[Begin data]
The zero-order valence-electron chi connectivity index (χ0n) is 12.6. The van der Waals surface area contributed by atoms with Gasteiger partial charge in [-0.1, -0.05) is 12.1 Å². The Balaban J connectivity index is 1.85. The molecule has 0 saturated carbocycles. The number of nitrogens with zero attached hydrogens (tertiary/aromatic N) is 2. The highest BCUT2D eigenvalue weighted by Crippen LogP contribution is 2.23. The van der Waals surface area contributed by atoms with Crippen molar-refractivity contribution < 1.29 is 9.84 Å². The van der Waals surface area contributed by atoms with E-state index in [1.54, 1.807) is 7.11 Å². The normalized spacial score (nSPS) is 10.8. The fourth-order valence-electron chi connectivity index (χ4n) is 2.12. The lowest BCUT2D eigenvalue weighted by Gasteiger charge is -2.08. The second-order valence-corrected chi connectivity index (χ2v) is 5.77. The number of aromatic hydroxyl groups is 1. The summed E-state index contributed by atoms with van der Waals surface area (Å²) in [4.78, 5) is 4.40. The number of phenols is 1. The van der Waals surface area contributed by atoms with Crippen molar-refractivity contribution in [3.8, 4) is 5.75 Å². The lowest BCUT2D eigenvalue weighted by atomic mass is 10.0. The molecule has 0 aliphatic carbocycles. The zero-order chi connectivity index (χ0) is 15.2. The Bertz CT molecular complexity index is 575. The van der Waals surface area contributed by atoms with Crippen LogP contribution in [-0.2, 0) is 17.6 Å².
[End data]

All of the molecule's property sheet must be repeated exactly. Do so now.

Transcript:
The zero-order valence-electron chi connectivity index (χ0n) is 12.6. The van der Waals surface area contributed by atoms with Gasteiger partial charge in [-0.1, -0.05) is 12.1 Å². The Balaban J connectivity index is 1.85. The molecule has 0 saturated carbocycles. The number of nitrogens with zero attached hydrogens (tertiary/aromatic N) is 2. The highest BCUT2D eigenvalue weighted by Crippen LogP contribution is 2.23. The van der Waals surface area contributed by atoms with Crippen molar-refractivity contribution < 1.29 is 9.84 Å². The van der Waals surface area contributed by atoms with E-state index in [1.54, 1.807) is 7.11 Å². The normalized spacial score (nSPS) is 10.8. The fourth-order valence-electron chi connectivity index (χ4n) is 2.12. The lowest BCUT2D eigenvalue weighted by Gasteiger charge is -2.08. The second-order valence-corrected chi connectivity index (χ2v) is 5.77. The number of aromatic hydroxyl groups is 1. The summed E-state index contributed by atoms with van der Waals surface area (Å²) in [4.78, 5) is 4.40. The number of phenols is 1. The van der Waals surface area contributed by atoms with Crippen molar-refractivity contribution in [3.8, 4) is 5.75 Å². The lowest BCUT2D eigenvalue weighted by atomic mass is 10.0. The molecule has 0 aliphatic carbocycles. The zero-order chi connectivity index (χ0) is 15.2. The Bertz CT molecular complexity index is 575. The van der Waals surface area contributed by atoms with Crippen LogP contribution in [-0.2, 0) is 17.6 Å².